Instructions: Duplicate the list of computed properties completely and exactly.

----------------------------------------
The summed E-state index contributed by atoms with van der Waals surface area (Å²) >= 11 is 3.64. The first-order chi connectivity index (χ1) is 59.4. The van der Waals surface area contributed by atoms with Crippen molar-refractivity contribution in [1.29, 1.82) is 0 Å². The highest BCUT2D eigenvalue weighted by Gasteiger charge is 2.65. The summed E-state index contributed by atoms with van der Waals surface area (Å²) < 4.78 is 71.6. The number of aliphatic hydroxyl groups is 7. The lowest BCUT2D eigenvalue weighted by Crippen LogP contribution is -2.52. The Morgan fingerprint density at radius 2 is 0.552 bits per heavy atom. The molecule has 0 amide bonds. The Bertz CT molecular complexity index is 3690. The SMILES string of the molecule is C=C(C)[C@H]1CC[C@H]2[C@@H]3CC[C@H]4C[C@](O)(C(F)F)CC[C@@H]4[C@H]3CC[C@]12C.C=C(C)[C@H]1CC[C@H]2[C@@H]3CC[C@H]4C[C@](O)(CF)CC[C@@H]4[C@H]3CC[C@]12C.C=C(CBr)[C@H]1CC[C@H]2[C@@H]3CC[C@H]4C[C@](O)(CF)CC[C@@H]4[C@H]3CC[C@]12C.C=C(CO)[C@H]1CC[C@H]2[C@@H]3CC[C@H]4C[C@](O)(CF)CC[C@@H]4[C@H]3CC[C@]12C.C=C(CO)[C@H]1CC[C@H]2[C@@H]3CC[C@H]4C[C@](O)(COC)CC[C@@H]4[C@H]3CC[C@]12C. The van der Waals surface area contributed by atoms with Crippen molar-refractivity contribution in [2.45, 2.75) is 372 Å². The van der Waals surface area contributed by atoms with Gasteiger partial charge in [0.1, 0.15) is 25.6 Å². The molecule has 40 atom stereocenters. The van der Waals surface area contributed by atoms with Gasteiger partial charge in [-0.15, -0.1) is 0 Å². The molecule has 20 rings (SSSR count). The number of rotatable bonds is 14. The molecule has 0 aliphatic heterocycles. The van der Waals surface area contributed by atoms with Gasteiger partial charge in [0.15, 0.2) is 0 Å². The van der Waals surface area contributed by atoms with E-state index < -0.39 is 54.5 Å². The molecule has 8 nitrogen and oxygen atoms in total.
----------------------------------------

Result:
The summed E-state index contributed by atoms with van der Waals surface area (Å²) >= 11 is 3.64. The first-order chi connectivity index (χ1) is 59.4. The van der Waals surface area contributed by atoms with Crippen molar-refractivity contribution in [1.29, 1.82) is 0 Å². The highest BCUT2D eigenvalue weighted by Gasteiger charge is 2.65. The summed E-state index contributed by atoms with van der Waals surface area (Å²) < 4.78 is 71.6. The number of aliphatic hydroxyl groups is 7. The lowest BCUT2D eigenvalue weighted by Crippen LogP contribution is -2.52. The Morgan fingerprint density at radius 2 is 0.552 bits per heavy atom. The molecule has 0 amide bonds. The Bertz CT molecular complexity index is 3690. The SMILES string of the molecule is C=C(C)[C@H]1CC[C@H]2[C@@H]3CC[C@H]4C[C@](O)(C(F)F)CC[C@@H]4[C@H]3CC[C@]12C.C=C(C)[C@H]1CC[C@H]2[C@@H]3CC[C@H]4C[C@](O)(CF)CC[C@@H]4[C@H]3CC[C@]12C.C=C(CBr)[C@H]1CC[C@H]2[C@@H]3CC[C@H]4C[C@](O)(CF)CC[C@@H]4[C@H]3CC[C@]12C.C=C(CO)[C@H]1CC[C@H]2[C@@H]3CC[C@H]4C[C@](O)(CF)CC[C@@H]4[C@H]3CC[C@]12C.C=C(CO)[C@H]1CC[C@H]2[C@@H]3CC[C@H]4C[C@](O)(COC)CC[C@@H]4[C@H]3CC[C@]12C. The van der Waals surface area contributed by atoms with Crippen molar-refractivity contribution in [2.45, 2.75) is 372 Å². The van der Waals surface area contributed by atoms with Gasteiger partial charge in [0.1, 0.15) is 25.6 Å². The molecule has 40 atom stereocenters. The van der Waals surface area contributed by atoms with Gasteiger partial charge in [-0.15, -0.1) is 0 Å². The molecule has 20 rings (SSSR count). The number of rotatable bonds is 14. The molecule has 0 aliphatic heterocycles. The van der Waals surface area contributed by atoms with Gasteiger partial charge in [0.15, 0.2) is 0 Å². The van der Waals surface area contributed by atoms with E-state index < -0.39 is 54.5 Å². The molecule has 8 nitrogen and oxygen atoms in total.